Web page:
Burnout

Burnout
May 5, 2021 admin
In Podcasts
Signs of individual and organizational burnout

Hungry and inspired. It’s a good way to start an ambitious task, but whether you’re launching a start-up or trying to impress the boss, stretching yourself beyond your physical and mental means could have diminishing returns.

In his episode of the Tough Thing First podcast, Ray Zinn explores the signs of burnout.


Rob Artigo: Welcome to this edition of the Tough Things First podcast. I’m your guest host, Rob Artigo. I’m a writer and entrepreneur in California. Hi, Ray.

Ray Zinn: Hello, Rob. It’s so good to have you back on with me.

Rob Artigo: It’s good to be here, too, and we love these podcasts, and it’s always good to spend a few minutes with you, just chatting through some of these important issues involving entrepreneurs and entrepreneurship in our company. So one of the famous quotes that we include at the intro of this show … The listeners just heard it, and you remember this: “If you think you have to work 80 hours a week to be a success, you’re dead wrong.” You recall that quote?

Ray Zinn: Yeah, yes, yes.

Rob Artigo: In Silicon valley and the tech industry culture as a whole, it seems like that challenges the statement. Sort of the general idea that you get on the job and you go, go, go, go, go, and you’ve got to work harder than everybody else. You’ve got to work all the time. You got to show that you’re doing all this hard work and you’re just working 24 hours a day, more than 80 hours a week, or whatever the case may be.

But unfortunately, oftentimes, that works fine at the beginning, but then eventually, you run into burnout. You have employees, or even yourself. You hit a wall, and you end up collapsing, and you end up being less effective, not more effective, by behaving that way. So let’s talk a little bit about that. First, recognizing the employee who is headed for burnout, and then what we, as entrepreneurs, need to do to recognize if we’re doing it ourselves and headed towards a burnout.

So first, what are some of the experiences you’ve had with employees in these circumstances? And what are some of the signs that they’re going in a direction that is counterproductive?

Ray Zinn: Well, let’s first define the word burnout. So what, in your mind, is burnout, Rob?

Rob Artigo: I think it’s when physically, emotionally, and mentally, you hit a wall. Kind of like the marathon situation, where runners, marathoners, are trained to hit that wall and then continue past it. But workers … And if you have a work cycle where you are working constantly, 24 hours a day, it seems like, and you’re not getting enough sleep, you’re not getting exercise, you’re not eating right, you’re not taking in the proper amount of fluids. All because you’re focused on essentially, obsessively, on a particular task or something, in order to prove your value, to prove your worth, or otherwise, just trying to be productive, to show that you’re better than everybody else. I don’t know. A goal.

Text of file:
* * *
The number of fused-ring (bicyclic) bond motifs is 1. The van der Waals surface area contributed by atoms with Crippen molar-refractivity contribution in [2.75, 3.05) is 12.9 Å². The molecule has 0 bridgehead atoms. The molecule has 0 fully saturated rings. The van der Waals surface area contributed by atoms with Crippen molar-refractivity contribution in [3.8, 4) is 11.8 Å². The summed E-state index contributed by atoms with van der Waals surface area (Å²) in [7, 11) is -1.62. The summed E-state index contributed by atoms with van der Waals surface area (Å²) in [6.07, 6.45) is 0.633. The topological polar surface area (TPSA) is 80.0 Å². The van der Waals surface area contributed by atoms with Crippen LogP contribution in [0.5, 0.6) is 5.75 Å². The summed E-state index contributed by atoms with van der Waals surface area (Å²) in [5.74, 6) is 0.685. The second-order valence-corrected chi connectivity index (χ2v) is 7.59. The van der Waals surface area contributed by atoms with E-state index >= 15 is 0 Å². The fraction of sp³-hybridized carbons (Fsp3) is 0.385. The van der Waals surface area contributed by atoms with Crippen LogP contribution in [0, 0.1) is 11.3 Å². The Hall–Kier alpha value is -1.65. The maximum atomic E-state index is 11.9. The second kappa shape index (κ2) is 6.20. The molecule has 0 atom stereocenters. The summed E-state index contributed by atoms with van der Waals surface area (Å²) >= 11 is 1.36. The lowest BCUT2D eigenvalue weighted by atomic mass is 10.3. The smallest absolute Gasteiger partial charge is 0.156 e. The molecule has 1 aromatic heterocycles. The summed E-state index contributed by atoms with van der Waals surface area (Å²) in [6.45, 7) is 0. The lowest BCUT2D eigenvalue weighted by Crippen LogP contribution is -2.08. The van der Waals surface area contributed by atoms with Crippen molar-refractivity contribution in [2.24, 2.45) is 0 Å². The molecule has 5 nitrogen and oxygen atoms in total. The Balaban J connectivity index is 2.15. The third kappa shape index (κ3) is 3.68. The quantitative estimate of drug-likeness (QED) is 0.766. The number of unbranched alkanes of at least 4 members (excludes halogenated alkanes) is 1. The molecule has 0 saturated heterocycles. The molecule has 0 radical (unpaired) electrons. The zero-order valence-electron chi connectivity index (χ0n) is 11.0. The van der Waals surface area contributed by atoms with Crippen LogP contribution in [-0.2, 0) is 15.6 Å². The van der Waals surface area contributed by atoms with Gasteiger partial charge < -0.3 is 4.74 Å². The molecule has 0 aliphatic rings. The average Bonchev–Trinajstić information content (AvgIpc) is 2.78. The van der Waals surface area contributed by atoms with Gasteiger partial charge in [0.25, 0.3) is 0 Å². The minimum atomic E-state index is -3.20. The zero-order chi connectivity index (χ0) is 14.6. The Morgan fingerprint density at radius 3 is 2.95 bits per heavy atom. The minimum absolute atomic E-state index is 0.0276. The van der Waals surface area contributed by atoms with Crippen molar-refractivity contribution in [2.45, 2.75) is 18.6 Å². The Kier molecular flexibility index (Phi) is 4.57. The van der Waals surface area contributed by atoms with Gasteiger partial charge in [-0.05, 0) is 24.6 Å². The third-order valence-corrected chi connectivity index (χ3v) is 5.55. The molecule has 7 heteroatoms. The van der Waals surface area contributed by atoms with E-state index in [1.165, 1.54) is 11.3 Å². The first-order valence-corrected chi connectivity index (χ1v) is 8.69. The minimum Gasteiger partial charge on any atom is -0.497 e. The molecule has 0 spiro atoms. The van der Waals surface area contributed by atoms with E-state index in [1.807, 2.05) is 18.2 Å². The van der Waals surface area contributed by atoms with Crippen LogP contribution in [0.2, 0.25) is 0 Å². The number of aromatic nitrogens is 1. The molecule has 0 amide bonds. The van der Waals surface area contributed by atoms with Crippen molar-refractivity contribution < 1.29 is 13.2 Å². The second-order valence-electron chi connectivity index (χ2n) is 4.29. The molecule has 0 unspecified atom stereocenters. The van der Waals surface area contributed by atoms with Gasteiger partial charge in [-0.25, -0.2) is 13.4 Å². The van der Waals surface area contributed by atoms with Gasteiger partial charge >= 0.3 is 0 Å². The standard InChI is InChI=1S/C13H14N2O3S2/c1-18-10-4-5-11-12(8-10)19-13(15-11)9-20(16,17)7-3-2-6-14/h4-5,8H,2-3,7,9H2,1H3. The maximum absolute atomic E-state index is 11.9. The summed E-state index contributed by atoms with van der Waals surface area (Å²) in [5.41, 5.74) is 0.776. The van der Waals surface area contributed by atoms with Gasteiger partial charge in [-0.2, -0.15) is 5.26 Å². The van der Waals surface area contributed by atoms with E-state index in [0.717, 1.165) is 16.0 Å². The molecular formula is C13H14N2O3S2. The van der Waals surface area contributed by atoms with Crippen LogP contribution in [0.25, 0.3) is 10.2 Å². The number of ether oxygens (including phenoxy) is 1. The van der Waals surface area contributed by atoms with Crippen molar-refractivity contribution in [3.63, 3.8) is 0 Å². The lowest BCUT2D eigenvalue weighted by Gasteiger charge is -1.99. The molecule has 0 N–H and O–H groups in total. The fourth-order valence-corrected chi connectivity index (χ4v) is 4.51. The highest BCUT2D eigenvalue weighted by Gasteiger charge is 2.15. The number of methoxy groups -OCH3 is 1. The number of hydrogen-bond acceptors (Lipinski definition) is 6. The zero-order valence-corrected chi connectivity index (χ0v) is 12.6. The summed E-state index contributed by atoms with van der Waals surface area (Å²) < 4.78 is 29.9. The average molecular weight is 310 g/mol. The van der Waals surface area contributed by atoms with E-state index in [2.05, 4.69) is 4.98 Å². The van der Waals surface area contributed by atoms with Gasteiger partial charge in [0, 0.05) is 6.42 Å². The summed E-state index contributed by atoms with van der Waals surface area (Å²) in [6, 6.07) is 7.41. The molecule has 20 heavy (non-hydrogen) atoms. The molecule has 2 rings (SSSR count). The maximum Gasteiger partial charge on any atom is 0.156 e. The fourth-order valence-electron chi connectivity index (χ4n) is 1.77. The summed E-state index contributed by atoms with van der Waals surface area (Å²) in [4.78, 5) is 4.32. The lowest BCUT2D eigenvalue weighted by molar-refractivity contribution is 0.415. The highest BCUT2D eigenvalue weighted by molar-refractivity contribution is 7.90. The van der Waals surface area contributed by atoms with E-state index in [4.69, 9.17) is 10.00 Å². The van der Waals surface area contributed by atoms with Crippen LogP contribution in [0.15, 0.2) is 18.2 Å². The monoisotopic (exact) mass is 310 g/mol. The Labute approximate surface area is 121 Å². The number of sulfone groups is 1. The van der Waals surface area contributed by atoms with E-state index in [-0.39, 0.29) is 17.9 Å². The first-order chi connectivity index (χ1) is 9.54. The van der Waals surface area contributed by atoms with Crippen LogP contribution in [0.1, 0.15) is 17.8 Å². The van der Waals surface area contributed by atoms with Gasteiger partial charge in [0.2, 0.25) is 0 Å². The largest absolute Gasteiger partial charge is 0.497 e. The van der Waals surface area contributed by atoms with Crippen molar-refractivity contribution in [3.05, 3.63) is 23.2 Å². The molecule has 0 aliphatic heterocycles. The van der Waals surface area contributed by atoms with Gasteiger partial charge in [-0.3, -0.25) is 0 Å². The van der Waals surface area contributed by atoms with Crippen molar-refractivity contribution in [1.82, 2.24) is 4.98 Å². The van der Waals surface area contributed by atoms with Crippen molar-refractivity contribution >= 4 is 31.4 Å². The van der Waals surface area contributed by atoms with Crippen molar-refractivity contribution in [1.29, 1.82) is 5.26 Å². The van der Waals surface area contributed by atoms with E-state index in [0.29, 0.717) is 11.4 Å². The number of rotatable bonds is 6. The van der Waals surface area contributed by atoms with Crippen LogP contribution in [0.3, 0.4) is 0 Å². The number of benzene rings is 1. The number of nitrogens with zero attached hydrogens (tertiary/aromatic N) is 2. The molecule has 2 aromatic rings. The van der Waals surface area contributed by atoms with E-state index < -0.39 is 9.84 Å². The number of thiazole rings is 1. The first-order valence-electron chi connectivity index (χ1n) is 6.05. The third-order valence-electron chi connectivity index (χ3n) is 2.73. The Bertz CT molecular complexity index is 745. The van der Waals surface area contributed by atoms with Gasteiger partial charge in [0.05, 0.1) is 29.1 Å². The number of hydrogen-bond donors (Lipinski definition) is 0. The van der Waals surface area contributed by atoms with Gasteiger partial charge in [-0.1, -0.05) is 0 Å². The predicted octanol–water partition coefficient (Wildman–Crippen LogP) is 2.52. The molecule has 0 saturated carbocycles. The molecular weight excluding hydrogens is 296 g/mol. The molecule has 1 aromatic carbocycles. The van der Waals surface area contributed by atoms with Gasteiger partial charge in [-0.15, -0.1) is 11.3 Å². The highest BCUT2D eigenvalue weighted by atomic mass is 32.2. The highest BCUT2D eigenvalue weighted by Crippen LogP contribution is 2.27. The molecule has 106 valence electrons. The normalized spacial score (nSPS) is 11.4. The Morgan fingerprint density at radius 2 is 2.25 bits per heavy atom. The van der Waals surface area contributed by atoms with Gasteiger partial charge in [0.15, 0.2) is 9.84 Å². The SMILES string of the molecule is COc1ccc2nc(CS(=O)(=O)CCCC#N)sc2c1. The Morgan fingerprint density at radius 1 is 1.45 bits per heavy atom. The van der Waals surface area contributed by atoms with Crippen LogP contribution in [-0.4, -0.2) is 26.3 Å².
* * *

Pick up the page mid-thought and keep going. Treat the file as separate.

But then you end up hitting that wall, and you can’t get past the wall, and you end up failing. That’s what I think of burnout.

Ray Zinn: Okay, well, let’s look at what can cause burnout. Burnout can be caused by many things other than employment. Burnout can be caused … It’s an emotional problem that can be caused by a problem in the family, health. It could be environmental. There’s a number of things that can relate to burnout. For example, if your company’s not doing well. So burnout is more of an attribute of a bad situation, whether it’s home or whether it’s health or whether it’s any other type of external problem, other than just your personal work environment.

I’ve experienced this, when I lost my eyesight, back in ’94. In 1994, I experienced burnout, but it wasn’t burnout because I was working too long. It was burnout because I lost hope. I just was saying, “Hey, I’m done for.” Or it could be your spouse just handed you a divorce notice. Or it could be you just learned that one of your children had a significant health problem, or maybe a death in the family. So burnout is more than just a work-related problem. So since you’re talking about work-related, it’s hard to bifurcate that, because depending upon how solid your personal environment is, will also determine your level of burnout.